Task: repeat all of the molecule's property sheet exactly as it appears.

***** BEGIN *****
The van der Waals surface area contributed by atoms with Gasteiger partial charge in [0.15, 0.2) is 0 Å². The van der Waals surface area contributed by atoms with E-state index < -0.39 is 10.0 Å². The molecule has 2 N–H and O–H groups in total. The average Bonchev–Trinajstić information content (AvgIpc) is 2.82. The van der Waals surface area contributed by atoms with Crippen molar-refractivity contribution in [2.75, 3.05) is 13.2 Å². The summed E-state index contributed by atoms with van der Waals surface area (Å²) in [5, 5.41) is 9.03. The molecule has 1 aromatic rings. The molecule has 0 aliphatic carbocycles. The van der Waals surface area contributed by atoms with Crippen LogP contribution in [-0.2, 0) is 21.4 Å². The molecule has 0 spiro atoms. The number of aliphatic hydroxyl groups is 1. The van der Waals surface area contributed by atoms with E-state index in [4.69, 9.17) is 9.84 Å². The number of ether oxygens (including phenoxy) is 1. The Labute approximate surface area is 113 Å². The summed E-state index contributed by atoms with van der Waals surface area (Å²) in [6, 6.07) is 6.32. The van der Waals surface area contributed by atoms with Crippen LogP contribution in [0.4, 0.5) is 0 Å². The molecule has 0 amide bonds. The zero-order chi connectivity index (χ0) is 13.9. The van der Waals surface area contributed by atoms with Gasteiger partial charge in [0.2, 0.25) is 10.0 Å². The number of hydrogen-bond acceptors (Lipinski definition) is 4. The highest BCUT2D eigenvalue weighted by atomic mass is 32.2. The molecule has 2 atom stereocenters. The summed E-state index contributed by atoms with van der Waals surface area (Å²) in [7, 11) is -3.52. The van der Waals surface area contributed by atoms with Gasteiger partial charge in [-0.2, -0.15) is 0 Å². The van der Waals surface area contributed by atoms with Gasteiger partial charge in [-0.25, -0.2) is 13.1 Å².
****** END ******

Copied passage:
The van der Waals surface area contributed by atoms with Gasteiger partial charge in [0.15, 0.2) is 0 Å². The van der Waals surface area contributed by atoms with E-state index < -0.39 is 10.0 Å². The molecule has 2 N–H and O–H groups in total. The average Bonchev–Trinajstić information content (AvgIpc) is 2.82. The van der Waals surface area contributed by atoms with Crippen molar-refractivity contribution in [2.75, 3.05) is 13.2 Å². The summed E-state index contributed by atoms with van der Waals surface area (Å²) in [5, 5.41) is 9.03. The molecule has 1 aromatic rings. The molecule has 0 aliphatic carbocycles. The van der Waals surface area contributed by atoms with Crippen LogP contribution in [-0.2, 0) is 21.4 Å². The molecule has 0 spiro atoms. The number of aliphatic hydroxyl groups is 1. The van der Waals surface area contributed by atoms with E-state index in [4.69, 9.17) is 9.84 Å². The number of ether oxygens (including phenoxy) is 1. The Labute approximate surface area is 113 Å². The summed E-state index contributed by atoms with van der Waals surface area (Å²) in [6, 6.07) is 6.32. The van der Waals surface area contributed by atoms with Crippen LogP contribution in [0.4, 0.5) is 0 Å². The molecule has 0 amide bonds. The zero-order chi connectivity index (χ0) is 13.9. The van der Waals surface area contributed by atoms with Gasteiger partial charge in [0.2, 0.25) is 10.0 Å². The number of hydrogen-bond acceptors (Lipinski definition) is 4. The highest BCUT2D eigenvalue weighted by atomic mass is 32.2. The molecule has 2 atom stereocenters. The summed E-state index contributed by atoms with van der Waals surface area (Å²) in [7, 11) is -3.52. The van der Waals surface area contributed by atoms with Gasteiger partial charge in [-0.2, -0.15) is 0 Å². The van der Waals surface area contributed by atoms with Gasteiger partial charge in [-0.25, -0.2) is 13.1 Å².